SCI-VIP: Predictive Outcome Model Over Time for Employment (PrOMOTE) (PrOMOTE)
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|ClinicalTrials.gov Identifier: NCT01141647|
Recruitment Status : Completed
First Posted : June 10, 2010
Results First Posted : March 31, 2017
Last Update Posted : May 11, 2017
|Condition or disease||Intervention/treatment||Phase|
|Spinal Cord Injuries||Behavioral: Vocational Rehabilitation||Not Applicable|
Extending SCI-VIP through PrOMOTE will operationalize the critical features of supported employment that lead to obtaining and maintaining employment over time in spinal cord injury. There are no current studies that examine how the level and intensity of supported employment services by Veterans with SCI impacts employment outcomes. This extension will allow the examination of longitudinal factors associated with successful employment that are not possible within the time constrains of SCI-VIP and to extend the cost-effectiveness analysis and budget impact analysis to include longer term and costs of quality of life outcomes. The study will include a more comprehensive qualitative analysis across several sites of factors that contribute to program success. The PrOMOTE study will add three more sites. This expansion will allow examination of outcomes in areas where there is a high penetration of OIF/OEF Veterans as well as sites where there are other vocational programs available.
Primary HO: Identify factors that predict employment after SCI.
Secondary HO 1: Determine ongoing effectiveness of SE over time.
Secondary HO 2: Evaluate the effectiveness of implementation strategy and level of SE model implementation across sites.
Secondary HO 3: Determine costs, health care utilization over time and cost-effectiveness.
|Study Type :||Interventional (Clinical Trial)|
|Actual Enrollment :||1047 participants|
|Intervention Model:||Single Group Assignment|
|Masking:||None (Open Label)|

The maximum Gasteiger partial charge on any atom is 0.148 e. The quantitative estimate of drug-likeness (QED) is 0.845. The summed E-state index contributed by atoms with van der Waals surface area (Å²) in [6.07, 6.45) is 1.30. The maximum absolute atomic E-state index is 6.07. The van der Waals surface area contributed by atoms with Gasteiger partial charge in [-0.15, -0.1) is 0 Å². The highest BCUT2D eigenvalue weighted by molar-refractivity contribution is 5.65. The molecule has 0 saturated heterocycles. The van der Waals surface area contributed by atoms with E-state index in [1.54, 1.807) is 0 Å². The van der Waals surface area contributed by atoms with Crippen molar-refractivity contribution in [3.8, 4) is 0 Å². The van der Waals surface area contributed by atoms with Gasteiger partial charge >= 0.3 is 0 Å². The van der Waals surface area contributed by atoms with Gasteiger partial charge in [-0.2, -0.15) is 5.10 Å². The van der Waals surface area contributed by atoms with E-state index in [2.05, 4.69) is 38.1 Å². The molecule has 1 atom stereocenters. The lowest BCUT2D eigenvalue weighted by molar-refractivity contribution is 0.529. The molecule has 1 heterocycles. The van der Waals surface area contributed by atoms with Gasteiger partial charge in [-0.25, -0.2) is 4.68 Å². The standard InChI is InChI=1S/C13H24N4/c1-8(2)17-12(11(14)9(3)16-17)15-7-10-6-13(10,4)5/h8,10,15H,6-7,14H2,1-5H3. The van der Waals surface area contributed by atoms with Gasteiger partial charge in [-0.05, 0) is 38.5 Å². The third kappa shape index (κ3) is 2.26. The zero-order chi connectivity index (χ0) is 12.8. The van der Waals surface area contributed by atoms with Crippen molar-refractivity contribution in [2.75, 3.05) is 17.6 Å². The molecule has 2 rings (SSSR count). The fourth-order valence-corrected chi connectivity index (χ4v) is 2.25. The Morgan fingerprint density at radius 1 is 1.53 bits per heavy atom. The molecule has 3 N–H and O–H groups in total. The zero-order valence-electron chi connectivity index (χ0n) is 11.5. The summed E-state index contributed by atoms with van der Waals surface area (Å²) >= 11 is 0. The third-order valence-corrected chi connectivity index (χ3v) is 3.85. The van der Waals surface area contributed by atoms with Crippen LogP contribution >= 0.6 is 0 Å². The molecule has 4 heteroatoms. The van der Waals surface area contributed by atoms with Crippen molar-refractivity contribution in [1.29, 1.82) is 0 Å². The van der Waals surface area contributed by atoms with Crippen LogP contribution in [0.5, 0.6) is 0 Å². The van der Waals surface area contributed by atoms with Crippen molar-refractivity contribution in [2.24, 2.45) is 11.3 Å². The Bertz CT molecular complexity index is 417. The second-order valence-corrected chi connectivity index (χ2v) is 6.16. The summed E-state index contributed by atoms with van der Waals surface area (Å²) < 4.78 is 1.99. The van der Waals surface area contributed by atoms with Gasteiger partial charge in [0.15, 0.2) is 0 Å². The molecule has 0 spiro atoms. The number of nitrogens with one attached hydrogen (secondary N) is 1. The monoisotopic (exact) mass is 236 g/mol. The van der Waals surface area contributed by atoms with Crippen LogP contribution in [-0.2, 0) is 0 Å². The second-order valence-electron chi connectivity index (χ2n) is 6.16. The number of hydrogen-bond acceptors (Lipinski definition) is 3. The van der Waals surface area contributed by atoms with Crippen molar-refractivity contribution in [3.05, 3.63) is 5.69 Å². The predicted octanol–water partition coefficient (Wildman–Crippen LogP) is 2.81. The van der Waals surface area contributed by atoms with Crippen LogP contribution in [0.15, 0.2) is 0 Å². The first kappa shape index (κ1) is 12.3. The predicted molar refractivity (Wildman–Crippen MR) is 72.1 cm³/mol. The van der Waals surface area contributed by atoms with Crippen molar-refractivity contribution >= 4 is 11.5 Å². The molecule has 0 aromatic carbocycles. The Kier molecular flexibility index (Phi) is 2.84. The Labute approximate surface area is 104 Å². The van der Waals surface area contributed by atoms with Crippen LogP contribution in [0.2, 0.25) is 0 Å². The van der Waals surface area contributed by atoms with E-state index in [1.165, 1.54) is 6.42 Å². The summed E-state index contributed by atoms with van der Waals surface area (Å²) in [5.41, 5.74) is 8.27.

|Official Title:||Predictive Outcome Model Over Time for Employment (PROMOTE)|
|Study Start Date :||August 2011|
|Actual Primary Completion Date :||March 2015|
|Actual Study Completion Date :||March 2015|
Experimental: 24-Month Supported Employment
Evidence-Based Supported Employment Vocational Rehabilitation or Other Vocational Services
Behavioral: Vocational Rehabilitation
SCI-VIP: PrOMOTE evidence-based supported employment implemented for Veterans with spinal cord injury or other available vocational services
- Identify Factors That Predict Employment After SCI. [ Time Frame: 24-month phase with face-to-face quarterly interviews ]To model the probability of obtaining CE, we first dichotomized CE as 'yes' or 'no'. The Competitive Employment Rate is reported in Outcome Measure 2. We then used unconditional logistic regression to model the probability of obtaining CE through a univariate modeling approach to determine statistically significant predictors of CE. Statistically significant predictors at the p<0.10 criterion level were then explored in a final multivariate model. Demographic (age, race, marital status, etc.), clinical (severity of injury, comorbidities, time since injury, etc.), barriers and facilitators, and quality of life (depression, Satisfaction with Life, etc.) were considered for modeling. A final model was obtained by including all parameters meeting the p<0.10 criterion into a final multivariate model.